Sex wasn’t interesting to her anymore. My jokes didn’t crack her up as they used to. Her eyes were glassy. She wasn’t the unwinged cherub that fluttered around me anymore. Something cancerous was eating into her cheerful nature and I was not willing to acknowledge that it was me. She complained of frequent and sharp pain in the temples and walked feebly. She made an effort to smile. I pretended I didn’t understand what was causing the creek in her heart. She screamed and yelled and fought but I just couldn’t find the reason or so I behaved.
She lined up a wall of silence between us. I continued to pretend to not see it.
Sometimes when she took the step to reach out to me, I conveniently overlooked her attempts or acted like it wasn’t important. It hurt her. I’m sure. But it sometimes felt that it was easier to ignore her gestures than to fill her with love.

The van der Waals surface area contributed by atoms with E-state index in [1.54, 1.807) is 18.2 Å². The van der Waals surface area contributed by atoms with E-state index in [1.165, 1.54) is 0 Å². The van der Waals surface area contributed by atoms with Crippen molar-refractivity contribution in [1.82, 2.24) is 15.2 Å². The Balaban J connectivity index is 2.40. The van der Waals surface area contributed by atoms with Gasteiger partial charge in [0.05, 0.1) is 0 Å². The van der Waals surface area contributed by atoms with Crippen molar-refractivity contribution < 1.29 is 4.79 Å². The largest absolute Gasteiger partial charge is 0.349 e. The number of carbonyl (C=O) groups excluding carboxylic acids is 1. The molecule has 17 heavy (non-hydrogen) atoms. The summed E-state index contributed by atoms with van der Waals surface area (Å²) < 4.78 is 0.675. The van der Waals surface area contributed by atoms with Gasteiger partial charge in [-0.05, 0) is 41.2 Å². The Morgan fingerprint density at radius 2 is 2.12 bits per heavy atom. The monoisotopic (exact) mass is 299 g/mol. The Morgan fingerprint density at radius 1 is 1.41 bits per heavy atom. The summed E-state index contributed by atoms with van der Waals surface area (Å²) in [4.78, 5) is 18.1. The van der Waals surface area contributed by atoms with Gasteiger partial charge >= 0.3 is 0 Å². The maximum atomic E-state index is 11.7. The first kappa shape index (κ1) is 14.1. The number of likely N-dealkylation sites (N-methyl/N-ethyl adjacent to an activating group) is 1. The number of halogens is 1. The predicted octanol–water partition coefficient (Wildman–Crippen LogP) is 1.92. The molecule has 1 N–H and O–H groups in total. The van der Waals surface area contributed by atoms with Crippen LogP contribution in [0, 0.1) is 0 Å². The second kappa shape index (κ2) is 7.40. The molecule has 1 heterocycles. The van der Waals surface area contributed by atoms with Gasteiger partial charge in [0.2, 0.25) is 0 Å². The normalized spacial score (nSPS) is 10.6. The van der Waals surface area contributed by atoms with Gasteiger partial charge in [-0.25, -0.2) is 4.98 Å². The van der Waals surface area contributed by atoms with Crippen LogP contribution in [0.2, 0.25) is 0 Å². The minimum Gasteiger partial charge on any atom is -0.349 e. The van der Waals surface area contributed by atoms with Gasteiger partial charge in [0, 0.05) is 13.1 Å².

She loved differently. She loved deeply. It was so fierce that giving in to it meant breaking a million times, being fixed a million times, and yet not losing the ability to love. So I stayed in the periphery, dodging that aching reach she made to me. I held myself back. I held back incessantly. I could not let her thrive.
I had to keep my heart safe!
Most often, though I perfectly understood what she wanted, I denied her those answers, those shoulders to lean on, those ears to listen to her or remember all the tiny details she let me in on. I pushed her into hell and let the maggots of loneliness eat into her soul. She began to stay in the company of silence more often. I watched her pull herself back every time I knocked her down with my indifference. But am I not entitled to keep my heart safe?
Yes, I love her. I really do.
So we continued, she in the waiting room and I in pretentious self-introspection.